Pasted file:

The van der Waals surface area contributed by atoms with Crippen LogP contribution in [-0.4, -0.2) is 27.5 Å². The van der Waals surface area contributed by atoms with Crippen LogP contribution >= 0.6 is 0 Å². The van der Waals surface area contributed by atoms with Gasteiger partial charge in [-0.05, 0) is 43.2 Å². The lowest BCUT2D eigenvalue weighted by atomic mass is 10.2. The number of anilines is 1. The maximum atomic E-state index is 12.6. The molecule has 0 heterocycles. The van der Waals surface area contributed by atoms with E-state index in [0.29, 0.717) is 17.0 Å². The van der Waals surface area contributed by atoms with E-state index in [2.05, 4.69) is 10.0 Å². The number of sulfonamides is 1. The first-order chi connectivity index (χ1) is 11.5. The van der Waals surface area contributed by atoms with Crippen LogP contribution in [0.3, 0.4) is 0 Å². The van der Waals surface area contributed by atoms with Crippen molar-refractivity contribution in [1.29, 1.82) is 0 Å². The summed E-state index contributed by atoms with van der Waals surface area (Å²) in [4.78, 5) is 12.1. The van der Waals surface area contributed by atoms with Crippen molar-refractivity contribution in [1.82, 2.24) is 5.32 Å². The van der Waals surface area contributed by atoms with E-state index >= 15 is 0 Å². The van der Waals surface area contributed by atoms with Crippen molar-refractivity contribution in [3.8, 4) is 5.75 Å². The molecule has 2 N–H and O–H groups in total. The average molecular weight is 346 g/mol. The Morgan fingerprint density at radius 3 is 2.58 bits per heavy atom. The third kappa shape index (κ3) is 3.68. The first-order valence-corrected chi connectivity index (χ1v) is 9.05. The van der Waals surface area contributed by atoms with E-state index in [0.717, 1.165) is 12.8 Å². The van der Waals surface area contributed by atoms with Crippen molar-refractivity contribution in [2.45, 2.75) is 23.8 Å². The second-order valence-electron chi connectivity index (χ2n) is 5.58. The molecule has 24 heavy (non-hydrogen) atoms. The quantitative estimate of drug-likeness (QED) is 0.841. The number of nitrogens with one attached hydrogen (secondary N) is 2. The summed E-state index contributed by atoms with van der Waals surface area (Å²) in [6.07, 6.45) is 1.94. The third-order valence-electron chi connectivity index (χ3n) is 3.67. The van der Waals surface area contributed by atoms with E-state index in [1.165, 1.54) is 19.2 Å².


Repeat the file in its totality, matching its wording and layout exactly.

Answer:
The van der Waals surface area contributed by atoms with Crippen LogP contribution in [-0.4, -0.2) is 27.5 Å². The van der Waals surface area contributed by atoms with Crippen LogP contribution >= 0.6 is 0 Å². The van der Waals surface area contributed by atoms with Gasteiger partial charge in [-0.05, 0) is 43.2 Å². The lowest BCUT2D eigenvalue weighted by atomic mass is 10.2. The number of anilines is 1. The maximum atomic E-state index is 12.6. The molecule has 0 heterocycles. The van der Waals surface area contributed by atoms with E-state index in [0.29, 0.717) is 17.0 Å². The van der Waals surface area contributed by atoms with E-state index in [2.05, 4.69) is 10.0 Å². The number of sulfonamides is 1. The first-order chi connectivity index (χ1) is 11.5. The van der Waals surface area contributed by atoms with Crippen LogP contribution in [0.3, 0.4) is 0 Å². The van der Waals surface area contributed by atoms with Crippen molar-refractivity contribution in [1.29, 1.82) is 0 Å². The summed E-state index contributed by atoms with van der Waals surface area (Å²) in [4.78, 5) is 12.1. The van der Waals surface area contributed by atoms with Crippen molar-refractivity contribution in [1.82, 2.24) is 5.32 Å². The van der Waals surface area contributed by atoms with E-state index >= 15 is 0 Å². The van der Waals surface area contributed by atoms with Crippen molar-refractivity contribution in [3.8, 4) is 5.75 Å². The molecule has 2 N–H and O–H groups in total. The average molecular weight is 346 g/mol. The Morgan fingerprint density at radius 3 is 2.58 bits per heavy atom. The third kappa shape index (κ3) is 3.68. The first-order valence-corrected chi connectivity index (χ1v) is 9.05. The van der Waals surface area contributed by atoms with E-state index in [0.717, 1.165) is 12.8 Å². The van der Waals surface area contributed by atoms with Crippen molar-refractivity contribution in [2.45, 2.75) is 23.8 Å². The second-order valence-electron chi connectivity index (χ2n) is 5.58. The molecule has 24 heavy (non-hydrogen) atoms. The quantitative estimate of drug-likeness (QED) is 0.841. The number of nitrogens with one attached hydrogen (secondary N) is 2. The summed E-state index contributed by atoms with van der Waals surface area (Å²) in [6.07, 6.45) is 1.94. The third-order valence-electron chi connectivity index (χ3n) is 3.67. The van der Waals surface area contributed by atoms with E-state index in [1.165, 1.54) is 19.2 Å².